I won. I think my mother gave up because she was tired of the routine, dragging a truculent, dusty twelve-year-old to a piano lesson. That July afternoon was typical. I saw our black, three-holed Buick coming down the dirt road towards the stables at the Elko County fairgrounds. “I’m in for it,” I said to my best friend, Karen. We were in seventh grade and crazy about horses.
My mother didn’t scold. She leaned across the front seat, opened the passenger door, told me to leave my bike, get in the car, and, no, I couldn’t go home to change clothes. It was time for my piano lesson. Not until I was seated at the grand piano next to Mrs. Watts did I see the dirt under my nails, feel the dust on my shirt, and smell the horse sweat on my jeans.
It’s curious that after more than sixty years I remember that my piano teacher, Mrs. Watts, had been the accompanist to Madame Schumann Heink. I recently googled Ernestine Schumann-Heink (1861-1936) and, according to Wikipedia, she had quite a career: operatic debut in Dresden as Azucena in Il trovatore and final performance at the Met in 1931, belting out Wagner at age seventy-one. Wiki notes, “In the movies of the 1930’s, many a buxom opera singer/instructor/matron was modeled on her.”
My question is this: How did Marie Watts, her accompanist, ended up in our cow town in the l950’s, married to Mr. Watts, a building contractor? I guess I will never know. Their house on Ash Street, a series of three flat roofs, classic mid-century modern, was built into a hillside. The piano studio was on the bottom floor, the dim light and cool room accentuating my horsey scent.
My opportunity to learn to play the piano from an exceptional pianist lasted six months. Mrs. Watts started me with two instruction books, one of scales, boring and intimidating. The other, First Lessons in Bach, intimidated me even more. I was in one recital playing a piece called “The Bells,” which seemed to be pressing with feeling on the g key above middle c with the fourth finger of my right hand. What little practicing I did was fear-based. I hated the thought of disappointing both refined and patient Mrs. Watts and my mother.
Other girls my age started taking piano lessons about the same time, but they went to Mrs. Clark, a flamboyant little lady who dressed in primary colors and taught girls to play popular tunes and watered-down classics. By high school, my friend Gail, who stayed with Mrs. Clark, could play the “Moonlight Sonata,” at a high school assembly. The boys were impressed by her athletic prowess, stretched fingers pounding chords up and down the keyboard, crossing the left hand over the right and back. Another friend, oldest daughter of the town’s favorite doctor, could play Bach on the violin, an incredible social liability. The brazen boys would put their fingers in their ears and make pained faces.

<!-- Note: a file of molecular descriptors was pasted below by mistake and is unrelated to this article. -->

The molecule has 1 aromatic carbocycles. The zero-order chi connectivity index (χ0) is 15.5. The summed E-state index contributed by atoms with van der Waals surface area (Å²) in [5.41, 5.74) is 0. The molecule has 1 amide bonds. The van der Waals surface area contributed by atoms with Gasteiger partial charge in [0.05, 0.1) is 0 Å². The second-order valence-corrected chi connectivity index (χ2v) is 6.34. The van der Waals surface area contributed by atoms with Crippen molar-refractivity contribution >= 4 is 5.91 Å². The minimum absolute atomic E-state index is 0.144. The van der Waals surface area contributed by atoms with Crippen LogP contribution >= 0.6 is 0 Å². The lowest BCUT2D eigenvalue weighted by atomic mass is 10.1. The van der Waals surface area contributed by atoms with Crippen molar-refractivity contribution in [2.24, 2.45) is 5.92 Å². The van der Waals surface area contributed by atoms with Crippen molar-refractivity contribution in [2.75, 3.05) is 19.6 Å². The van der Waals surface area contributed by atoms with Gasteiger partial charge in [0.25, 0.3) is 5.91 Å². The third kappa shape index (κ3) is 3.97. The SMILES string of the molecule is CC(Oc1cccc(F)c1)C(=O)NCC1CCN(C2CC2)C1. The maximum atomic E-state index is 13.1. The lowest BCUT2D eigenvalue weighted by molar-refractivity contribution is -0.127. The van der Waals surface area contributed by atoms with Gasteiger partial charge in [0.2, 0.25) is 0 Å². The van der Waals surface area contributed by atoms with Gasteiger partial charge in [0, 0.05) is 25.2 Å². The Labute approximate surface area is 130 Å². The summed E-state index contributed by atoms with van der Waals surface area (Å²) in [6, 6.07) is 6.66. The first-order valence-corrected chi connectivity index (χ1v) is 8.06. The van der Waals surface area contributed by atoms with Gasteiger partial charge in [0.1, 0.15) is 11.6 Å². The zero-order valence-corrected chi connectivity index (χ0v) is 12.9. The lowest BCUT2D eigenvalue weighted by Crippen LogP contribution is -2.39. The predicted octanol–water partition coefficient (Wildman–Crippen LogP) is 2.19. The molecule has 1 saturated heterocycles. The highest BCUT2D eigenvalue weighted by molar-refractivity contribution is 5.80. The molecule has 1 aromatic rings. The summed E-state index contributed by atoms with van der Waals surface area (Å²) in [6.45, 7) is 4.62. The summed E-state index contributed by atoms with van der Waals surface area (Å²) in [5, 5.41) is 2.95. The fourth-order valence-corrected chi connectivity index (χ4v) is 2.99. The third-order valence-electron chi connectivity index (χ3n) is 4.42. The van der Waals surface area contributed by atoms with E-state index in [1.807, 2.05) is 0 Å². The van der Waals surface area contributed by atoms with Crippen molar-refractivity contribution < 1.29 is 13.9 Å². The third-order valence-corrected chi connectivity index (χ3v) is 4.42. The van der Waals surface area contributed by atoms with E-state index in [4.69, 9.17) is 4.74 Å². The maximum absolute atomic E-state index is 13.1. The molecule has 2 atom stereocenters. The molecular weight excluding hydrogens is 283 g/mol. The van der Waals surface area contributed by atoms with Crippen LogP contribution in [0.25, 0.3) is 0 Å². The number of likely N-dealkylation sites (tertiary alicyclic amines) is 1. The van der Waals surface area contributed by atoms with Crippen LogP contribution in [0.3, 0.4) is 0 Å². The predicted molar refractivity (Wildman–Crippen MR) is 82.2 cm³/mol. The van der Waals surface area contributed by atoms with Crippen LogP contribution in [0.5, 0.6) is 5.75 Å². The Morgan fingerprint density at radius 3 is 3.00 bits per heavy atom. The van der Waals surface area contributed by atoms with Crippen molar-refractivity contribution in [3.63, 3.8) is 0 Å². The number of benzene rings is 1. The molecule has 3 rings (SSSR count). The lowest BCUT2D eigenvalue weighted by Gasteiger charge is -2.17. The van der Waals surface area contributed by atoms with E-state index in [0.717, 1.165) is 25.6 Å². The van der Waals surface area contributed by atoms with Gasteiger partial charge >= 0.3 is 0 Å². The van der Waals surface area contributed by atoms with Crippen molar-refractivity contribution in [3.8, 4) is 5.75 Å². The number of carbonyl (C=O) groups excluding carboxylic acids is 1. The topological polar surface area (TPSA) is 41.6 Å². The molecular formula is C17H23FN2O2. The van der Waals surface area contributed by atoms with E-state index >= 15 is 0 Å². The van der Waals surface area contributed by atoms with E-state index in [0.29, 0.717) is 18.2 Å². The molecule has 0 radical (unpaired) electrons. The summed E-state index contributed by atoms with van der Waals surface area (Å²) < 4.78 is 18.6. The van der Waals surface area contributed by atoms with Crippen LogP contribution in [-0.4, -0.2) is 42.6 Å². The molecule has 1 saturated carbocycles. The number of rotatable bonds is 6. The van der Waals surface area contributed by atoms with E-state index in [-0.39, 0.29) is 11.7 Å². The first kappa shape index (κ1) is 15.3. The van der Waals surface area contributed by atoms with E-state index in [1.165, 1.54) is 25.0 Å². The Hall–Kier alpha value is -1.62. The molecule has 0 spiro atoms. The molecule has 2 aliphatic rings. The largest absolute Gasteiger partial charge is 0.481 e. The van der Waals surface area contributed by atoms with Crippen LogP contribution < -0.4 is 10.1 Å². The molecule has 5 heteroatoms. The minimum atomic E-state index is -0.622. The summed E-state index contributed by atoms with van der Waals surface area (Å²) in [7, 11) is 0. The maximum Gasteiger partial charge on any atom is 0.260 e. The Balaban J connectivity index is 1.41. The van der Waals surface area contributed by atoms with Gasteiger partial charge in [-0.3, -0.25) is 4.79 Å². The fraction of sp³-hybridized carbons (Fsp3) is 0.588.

I wish I hadn’t won. I know there is no point in dwelling on missed opportunities. I remember a quote from a character in The American by Henry James: “I have the instincts—have them deeply—if I haven’t the forms of a high old civilization.” I did want to become a cultured person, well-read, educated, and familiar with the arts. Eventually, I learned to love classical music. I became a college English teacher, which guaranteed a lifetime of reading good literature. But I have never become accomplished at anything.
I am at the age of regrets and bucket lists. To have hectored my mother out of piano lessons from Mrs. Watts is the least of my regrets. However, when I turned seventy, I had a strong urge to learn to play the piano. So, I bought a piano. On the internet I found the name of my piano book with the ochre cover and antique lettering--Beginning Bach from Schirmer’s Library of Musical Classics. With some chagrin, I noticed my old piano book is listed as a collectible on Amazon.com.
I found a piano teacher in Elko, a lovely woman who doesn’t seem to notice when I come in from Tuscarora for my lesson, slightly dusty from the drive. I don’t mind being a beginner. Actually, the going wisdom is that at my age it’s healthy to be learning something new. I figure if I practice an hour a day, by the time I’m eighty, I could be quite accomplished.
Click on "Comments" above or below the post, then fill in the form, or click on "Reply" of another comment to add to that comment.
SHARE on your Facebook or Twitter, hit the buttons:
Nancy Harris McLelland taught creative writing, composition, and literature for over twenty years and Conducted writing workshops for the Western Folklife Center, Great Basin College , and the Great Basin Writing Project . An Elko County native with a background in ranching. McLelland has presented her "Poems from Tuscarora" Both at daytime and evening events at the Cowboy Poetry Gathering in Elko. Her essay, "Border Lands: Cowboy Poetry and the Literary Canon" is in the anthology Cowboy Poetry Matters .